Voting Systems Map FAQ
Q: What does an EAC certification mean?
A: An EAC certified voting system has been tested by a federally accredited test laboratory and has successfully met the requirements of federal voting system standards and/or guidelines.
Q: Do all voting systems used in federal elections have to be tested and certified by EAC?
A: No. According to the Help America Vote Act of 2002 (HAVA), participation by the states in EAC's certification program or adoption of the Voluntary Voting System Guidelines (VVSG) is voluntary. However, states may formally adopt the VVSG, making these guidelines mandatory in their jurisdictions.
Q: Do states have to use voting systems that have been certified by EAC?
A: No. HAVA does not require states to use voting systems that have been certified by EAC. Although participation in the program is voluntary, adherence to the program’s procedural requirements is mandatory for participants. Many states chose to participate by using hardware and/or software components of an EAC certified voting system without using the fully certified voting system product suite.
Q: How long has the federal government tested and certified voting equipment?
A: The federal government’s first voting system certification program began operations in January, 2007.
For more information about EAC's Voting System Certification and Testing Program, visit the FAQ page.
Using the Map
Q: How do I use the map?
A: If you are familiar with Google Maps, you can use our voting systems map. Click and drag or use the directional circle in the top left corner of the map to move around. You can zoom in and out with both the scroll wheel on your mouse or by using the – and + slider on the left side of the map.
Q: What do the pins mean?
A: The blue or yellow upside down teardrops on the map are called pins. The pins point to where an EAC Certified Voting System is in use. When you click on the pin, it gives you information about the exact location of the voting system, the voting system name, and a link to more information about the voting system, including test plans, test reports, and any system advisory alerts that may have been issued about the system. Blue pins represent jurisdictions using each and every component of an EAC certified voting system. Yellow pins represent jurisdictions using one or more components from an EAC certified voting system.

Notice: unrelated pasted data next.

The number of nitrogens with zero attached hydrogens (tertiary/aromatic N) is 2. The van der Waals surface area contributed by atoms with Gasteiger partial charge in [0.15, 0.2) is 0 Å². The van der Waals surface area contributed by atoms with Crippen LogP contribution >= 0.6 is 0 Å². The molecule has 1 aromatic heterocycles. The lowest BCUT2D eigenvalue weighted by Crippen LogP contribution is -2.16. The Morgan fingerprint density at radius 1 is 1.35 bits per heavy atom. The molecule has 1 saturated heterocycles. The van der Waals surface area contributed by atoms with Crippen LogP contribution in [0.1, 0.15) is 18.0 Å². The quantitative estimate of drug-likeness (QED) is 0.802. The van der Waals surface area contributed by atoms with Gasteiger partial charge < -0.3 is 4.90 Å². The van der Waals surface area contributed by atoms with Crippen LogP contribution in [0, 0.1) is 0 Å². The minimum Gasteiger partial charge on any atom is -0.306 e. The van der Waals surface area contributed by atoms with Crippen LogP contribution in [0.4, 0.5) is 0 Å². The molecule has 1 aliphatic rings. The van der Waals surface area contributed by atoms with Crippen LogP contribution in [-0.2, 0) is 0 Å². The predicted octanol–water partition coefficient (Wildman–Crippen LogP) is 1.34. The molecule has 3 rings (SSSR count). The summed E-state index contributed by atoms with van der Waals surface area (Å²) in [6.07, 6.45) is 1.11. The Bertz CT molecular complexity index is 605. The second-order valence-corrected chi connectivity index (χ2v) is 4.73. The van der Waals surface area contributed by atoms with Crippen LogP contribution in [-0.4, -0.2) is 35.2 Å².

Q: What do the different state colors mean?
A: Explanation for the colors in the map can be found below the map in the key. Purple means that the state has no federal requirements for voting systems. Relevant state statutes and/or regulations make no mention of any federal agency, certification program, laboratory, or standard. Green means that the state requires that its voting systems be tested by a federally accredited laboratory. Relevant state statutes and/or regulations require testing by a federally or nationally accredited laboratory to federal standards. Orange means that the state requires testing its voting systems to federal standards. Relevant state statutes and/or rules require testing to federal voting system standards. (States reference standards drafted by the Federal Election Commission, National Institute of Standards and Technology, or the Election Assistance Commissioner). Blue means that the states require federal certification for its voting systems. Relevant state statutes and/or rules require that voting systems be certified by a federal agency.
Q: Why are there pins in Florida, yet they have no federal requirement regarding voting systems?
A: Florida doesn’t require the use of federally certified voting systems, but many of their counties use systems or system components that have been certified by EAC. Florida, as with some other states, doesn’t require the use of federally certified voting systems per state law. It is EAC’s practice to disclose information about EAC-certified systems in the field, regardless of whether the state participates in the federal program.